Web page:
THE WIT AND WISDOM OF HOLLYWOOD: From the Squaw Man to the Hatchet Man by Max Wilk

THE WIT AND WISDOM OF HOLLYWOOD: From the Squaw Man to the Hatchet Man

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KIRKUS REVIEW

Don't be put off by the Bill Adler title, or even by the subtitle which you might well like to put down; this is a well-endowed conglomerate of jokes, letters, one-liners, and anecdotes of the earlier days of Hollywood from books, magazines, newspapers and first and third person recall (and perhaps a special credit line is due Ezra Goodman's Rise and Fall of Hollywood). Starting off with assorted Perelmania, this goes on to the words of Barrymore, Benchley, Brando, or Ben Hecht, Garbo or Will Rogers, and certainly a hundred others who contributed to the days when ""You make a star, you make a monster"" in the city where ""The whole world is about three drinks behind"" (Bogart). We didn't see that one here, but you'll find any number of surrogate definitions: Hollywood is ""where you spend more than you make on things you don't need to impress people you don't like"" -- or, as Fred Allen said, ""It's a great place to live -- if you're an orange."" There are of course longer stories: Harry Cohn complaining, ""Where are the writers? Why aren't they working? I don't hear a sound""; or Thurber being told by a psychiatrist who had been-doodling on a pad, ""Mr. Thurber, I think we can lick this whole drawing thing in about six weeks."" One can go on for a legendary and very funny forever and it should do very well -- for that wide intercostal middle-aged spread from coast to coast.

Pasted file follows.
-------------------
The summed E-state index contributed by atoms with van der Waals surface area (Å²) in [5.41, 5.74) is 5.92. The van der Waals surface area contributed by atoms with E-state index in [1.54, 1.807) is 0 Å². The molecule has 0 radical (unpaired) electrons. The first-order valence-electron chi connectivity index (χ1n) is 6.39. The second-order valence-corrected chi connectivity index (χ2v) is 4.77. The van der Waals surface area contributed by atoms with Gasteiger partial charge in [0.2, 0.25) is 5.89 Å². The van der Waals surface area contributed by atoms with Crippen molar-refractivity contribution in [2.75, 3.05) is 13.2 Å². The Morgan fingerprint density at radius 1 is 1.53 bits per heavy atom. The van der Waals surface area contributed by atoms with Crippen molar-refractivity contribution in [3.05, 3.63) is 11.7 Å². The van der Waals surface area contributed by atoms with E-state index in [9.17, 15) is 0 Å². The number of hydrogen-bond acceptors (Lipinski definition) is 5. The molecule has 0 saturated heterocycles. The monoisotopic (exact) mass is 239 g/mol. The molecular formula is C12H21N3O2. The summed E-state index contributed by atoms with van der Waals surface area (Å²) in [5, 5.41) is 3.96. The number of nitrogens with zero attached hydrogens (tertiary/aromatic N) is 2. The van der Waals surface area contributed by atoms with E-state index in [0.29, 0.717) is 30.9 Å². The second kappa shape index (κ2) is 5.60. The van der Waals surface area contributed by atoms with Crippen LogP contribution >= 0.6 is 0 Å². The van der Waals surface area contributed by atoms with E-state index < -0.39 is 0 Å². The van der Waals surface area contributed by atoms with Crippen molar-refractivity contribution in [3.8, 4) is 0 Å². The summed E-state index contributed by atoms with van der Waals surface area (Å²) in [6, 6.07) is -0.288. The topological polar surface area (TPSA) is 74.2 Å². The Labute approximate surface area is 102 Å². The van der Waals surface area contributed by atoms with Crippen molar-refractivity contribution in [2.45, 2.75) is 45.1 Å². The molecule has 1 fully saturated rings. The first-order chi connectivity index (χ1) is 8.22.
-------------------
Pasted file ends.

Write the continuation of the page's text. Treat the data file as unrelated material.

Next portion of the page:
Pub Date: June 28th, 1971
Publisher: Atheneum